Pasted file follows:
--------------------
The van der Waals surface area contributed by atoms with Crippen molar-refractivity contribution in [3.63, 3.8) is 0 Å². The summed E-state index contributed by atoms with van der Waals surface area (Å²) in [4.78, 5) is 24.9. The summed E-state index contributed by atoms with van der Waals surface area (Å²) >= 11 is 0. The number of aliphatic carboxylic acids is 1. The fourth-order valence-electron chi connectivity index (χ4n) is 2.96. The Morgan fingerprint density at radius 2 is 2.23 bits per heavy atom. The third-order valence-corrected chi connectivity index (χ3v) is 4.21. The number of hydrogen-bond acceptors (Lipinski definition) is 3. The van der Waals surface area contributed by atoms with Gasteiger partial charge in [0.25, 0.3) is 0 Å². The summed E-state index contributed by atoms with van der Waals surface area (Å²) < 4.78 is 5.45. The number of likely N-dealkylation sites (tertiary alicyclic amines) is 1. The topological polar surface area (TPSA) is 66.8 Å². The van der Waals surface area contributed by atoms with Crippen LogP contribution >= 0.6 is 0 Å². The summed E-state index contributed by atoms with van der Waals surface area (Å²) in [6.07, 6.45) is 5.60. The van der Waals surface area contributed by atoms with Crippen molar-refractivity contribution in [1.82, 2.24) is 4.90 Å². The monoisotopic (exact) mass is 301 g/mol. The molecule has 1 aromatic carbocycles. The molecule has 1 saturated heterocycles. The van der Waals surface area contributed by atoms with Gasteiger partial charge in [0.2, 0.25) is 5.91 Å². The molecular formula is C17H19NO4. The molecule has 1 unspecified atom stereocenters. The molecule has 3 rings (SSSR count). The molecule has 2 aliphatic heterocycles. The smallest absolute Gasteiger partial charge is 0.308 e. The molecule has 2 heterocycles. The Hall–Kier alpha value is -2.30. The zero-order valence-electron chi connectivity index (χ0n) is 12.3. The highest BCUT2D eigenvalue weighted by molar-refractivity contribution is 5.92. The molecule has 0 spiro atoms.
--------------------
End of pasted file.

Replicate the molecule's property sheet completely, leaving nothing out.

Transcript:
The van der Waals surface area contributed by atoms with Crippen molar-refractivity contribution in [3.63, 3.8) is 0 Å². The summed E-state index contributed by atoms with van der Waals surface area (Å²) in [4.78, 5) is 24.9. The summed E-state index contributed by atoms with van der Waals surface area (Å²) >= 11 is 0. The number of aliphatic carboxylic acids is 1. The fourth-order valence-electron chi connectivity index (χ4n) is 2.96. The Morgan fingerprint density at radius 2 is 2.23 bits per heavy atom. The third-order valence-corrected chi connectivity index (χ3v) is 4.21. The number of hydrogen-bond acceptors (Lipinski definition) is 3. The van der Waals surface area contributed by atoms with Gasteiger partial charge in [0.25, 0.3) is 0 Å². The summed E-state index contributed by atoms with van der Waals surface area (Å²) < 4.78 is 5.45. The number of likely N-dealkylation sites (tertiary alicyclic amines) is 1. The topological polar surface area (TPSA) is 66.8 Å². The van der Waals surface area contributed by atoms with Crippen LogP contribution >= 0.6 is 0 Å². The summed E-state index contributed by atoms with van der Waals surface area (Å²) in [6.07, 6.45) is 5.60. The van der Waals surface area contributed by atoms with Crippen molar-refractivity contribution in [1.82, 2.24) is 4.90 Å². The monoisotopic (exact) mass is 301 g/mol. The molecule has 1 aromatic carbocycles. The molecule has 1 saturated heterocycles. The van der Waals surface area contributed by atoms with Gasteiger partial charge in [0.2, 0.25) is 5.91 Å². The molecular formula is C17H19NO4. The molecule has 1 unspecified atom stereocenters. The molecule has 3 rings (SSSR count). The molecule has 2 aliphatic heterocycles. The smallest absolute Gasteiger partial charge is 0.308 e. The molecule has 2 heterocycles. The Hall–Kier alpha value is -2.30. The zero-order valence-electron chi connectivity index (χ0n) is 12.3. The highest BCUT2D eigenvalue weighted by molar-refractivity contribution is 5.92. The molecule has 0 spiro atoms.